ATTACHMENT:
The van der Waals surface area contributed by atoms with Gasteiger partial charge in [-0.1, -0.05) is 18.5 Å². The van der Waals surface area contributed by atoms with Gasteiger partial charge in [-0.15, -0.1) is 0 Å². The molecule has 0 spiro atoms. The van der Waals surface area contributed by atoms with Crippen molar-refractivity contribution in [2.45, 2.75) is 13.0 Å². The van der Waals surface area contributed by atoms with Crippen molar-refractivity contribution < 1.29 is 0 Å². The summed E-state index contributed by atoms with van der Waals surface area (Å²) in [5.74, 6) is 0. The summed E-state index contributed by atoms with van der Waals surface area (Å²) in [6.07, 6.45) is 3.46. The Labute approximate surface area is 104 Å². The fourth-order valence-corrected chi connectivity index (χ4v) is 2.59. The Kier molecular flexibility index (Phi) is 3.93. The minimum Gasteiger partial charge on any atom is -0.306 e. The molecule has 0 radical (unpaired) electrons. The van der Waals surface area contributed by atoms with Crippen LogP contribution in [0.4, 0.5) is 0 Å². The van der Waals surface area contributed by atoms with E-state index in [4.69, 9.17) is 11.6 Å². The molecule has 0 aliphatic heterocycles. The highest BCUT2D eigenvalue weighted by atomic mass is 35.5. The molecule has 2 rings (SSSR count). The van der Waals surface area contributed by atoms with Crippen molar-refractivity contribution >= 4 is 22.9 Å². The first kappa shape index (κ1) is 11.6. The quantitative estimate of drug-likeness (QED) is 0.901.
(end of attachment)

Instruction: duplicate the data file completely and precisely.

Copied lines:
The van der Waals surface area contributed by atoms with Gasteiger partial charge in [-0.1, -0.05) is 18.5 Å². The van der Waals surface area contributed by atoms with Gasteiger partial charge in [-0.15, -0.1) is 0 Å². The molecule has 0 spiro atoms. The van der Waals surface area contributed by atoms with Crippen molar-refractivity contribution in [2.45, 2.75) is 13.0 Å². The van der Waals surface area contributed by atoms with Crippen molar-refractivity contribution < 1.29 is 0 Å². The summed E-state index contributed by atoms with van der Waals surface area (Å²) in [5.74, 6) is 0. The summed E-state index contributed by atoms with van der Waals surface area (Å²) in [6.07, 6.45) is 3.46. The Labute approximate surface area is 104 Å². The fourth-order valence-corrected chi connectivity index (χ4v) is 2.59. The Kier molecular flexibility index (Phi) is 3.93. The minimum Gasteiger partial charge on any atom is -0.306 e. The molecule has 0 radical (unpaired) electrons. The van der Waals surface area contributed by atoms with Crippen LogP contribution in [0.4, 0.5) is 0 Å². The van der Waals surface area contributed by atoms with E-state index in [4.69, 9.17) is 11.6 Å². The molecule has 0 aliphatic heterocycles. The highest BCUT2D eigenvalue weighted by atomic mass is 35.5. The molecule has 2 rings (SSSR count). The van der Waals surface area contributed by atoms with Crippen molar-refractivity contribution >= 4 is 22.9 Å². The first kappa shape index (κ1) is 11.6. The quantitative estimate of drug-likeness (QED) is 0.901.